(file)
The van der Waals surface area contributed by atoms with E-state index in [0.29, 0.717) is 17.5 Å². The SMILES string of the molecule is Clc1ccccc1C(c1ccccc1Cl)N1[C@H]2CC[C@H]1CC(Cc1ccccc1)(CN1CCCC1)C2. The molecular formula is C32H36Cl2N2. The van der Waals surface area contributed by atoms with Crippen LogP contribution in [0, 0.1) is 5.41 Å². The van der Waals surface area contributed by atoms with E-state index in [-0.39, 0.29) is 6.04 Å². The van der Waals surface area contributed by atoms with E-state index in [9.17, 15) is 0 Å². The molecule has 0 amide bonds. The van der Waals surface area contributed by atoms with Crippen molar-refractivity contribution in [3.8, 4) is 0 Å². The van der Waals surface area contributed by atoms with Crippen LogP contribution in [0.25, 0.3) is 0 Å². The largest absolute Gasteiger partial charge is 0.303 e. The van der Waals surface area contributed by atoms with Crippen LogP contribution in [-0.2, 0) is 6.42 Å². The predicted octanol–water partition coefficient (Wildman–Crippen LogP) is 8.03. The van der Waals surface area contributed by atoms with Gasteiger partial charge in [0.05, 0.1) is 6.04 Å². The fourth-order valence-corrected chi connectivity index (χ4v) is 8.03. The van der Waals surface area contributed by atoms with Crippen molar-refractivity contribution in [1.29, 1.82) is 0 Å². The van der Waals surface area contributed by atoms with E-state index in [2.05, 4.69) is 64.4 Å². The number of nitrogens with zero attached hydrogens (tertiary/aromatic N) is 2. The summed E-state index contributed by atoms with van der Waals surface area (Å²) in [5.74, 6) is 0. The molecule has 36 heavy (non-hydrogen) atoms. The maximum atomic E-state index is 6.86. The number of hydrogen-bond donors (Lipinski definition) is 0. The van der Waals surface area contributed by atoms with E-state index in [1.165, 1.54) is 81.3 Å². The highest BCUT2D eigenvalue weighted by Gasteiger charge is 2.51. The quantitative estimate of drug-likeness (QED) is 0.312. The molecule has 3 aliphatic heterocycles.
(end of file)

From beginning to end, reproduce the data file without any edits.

The van der Waals surface area contributed by atoms with E-state index in [0.29, 0.717) is 17.5 Å². The SMILES string of the molecule is Clc1ccccc1C(c1ccccc1Cl)N1[C@H]2CC[C@H]1CC(Cc1ccccc1)(CN1CCCC1)C2. The molecular formula is C32H36Cl2N2. The van der Waals surface area contributed by atoms with Crippen LogP contribution in [0, 0.1) is 5.41 Å². The van der Waals surface area contributed by atoms with E-state index in [-0.39, 0.29) is 6.04 Å². The van der Waals surface area contributed by atoms with E-state index in [9.17, 15) is 0 Å². The molecule has 0 amide bonds. The van der Waals surface area contributed by atoms with Crippen molar-refractivity contribution in [3.8, 4) is 0 Å². The van der Waals surface area contributed by atoms with Crippen LogP contribution in [0.25, 0.3) is 0 Å². The largest absolute Gasteiger partial charge is 0.303 e. The van der Waals surface area contributed by atoms with Crippen LogP contribution in [-0.2, 0) is 6.42 Å². The predicted octanol–water partition coefficient (Wildman–Crippen LogP) is 8.03. The van der Waals surface area contributed by atoms with Gasteiger partial charge in [0.05, 0.1) is 6.04 Å². The fourth-order valence-corrected chi connectivity index (χ4v) is 8.03. The van der Waals surface area contributed by atoms with Crippen molar-refractivity contribution in [1.29, 1.82) is 0 Å². The van der Waals surface area contributed by atoms with E-state index in [2.05, 4.69) is 64.4 Å². The number of nitrogens with zero attached hydrogens (tertiary/aromatic N) is 2. The summed E-state index contributed by atoms with van der Waals surface area (Å²) in [5.74, 6) is 0. The molecule has 36 heavy (non-hydrogen) atoms. The maximum atomic E-state index is 6.86. The number of hydrogen-bond donors (Lipinski definition) is 0. The van der Waals surface area contributed by atoms with E-state index in [1.165, 1.54) is 81.3 Å². The highest BCUT2D eigenvalue weighted by Gasteiger charge is 2.51. The quantitative estimate of drug-likeness (QED) is 0.312. The molecule has 3 aliphatic heterocycles.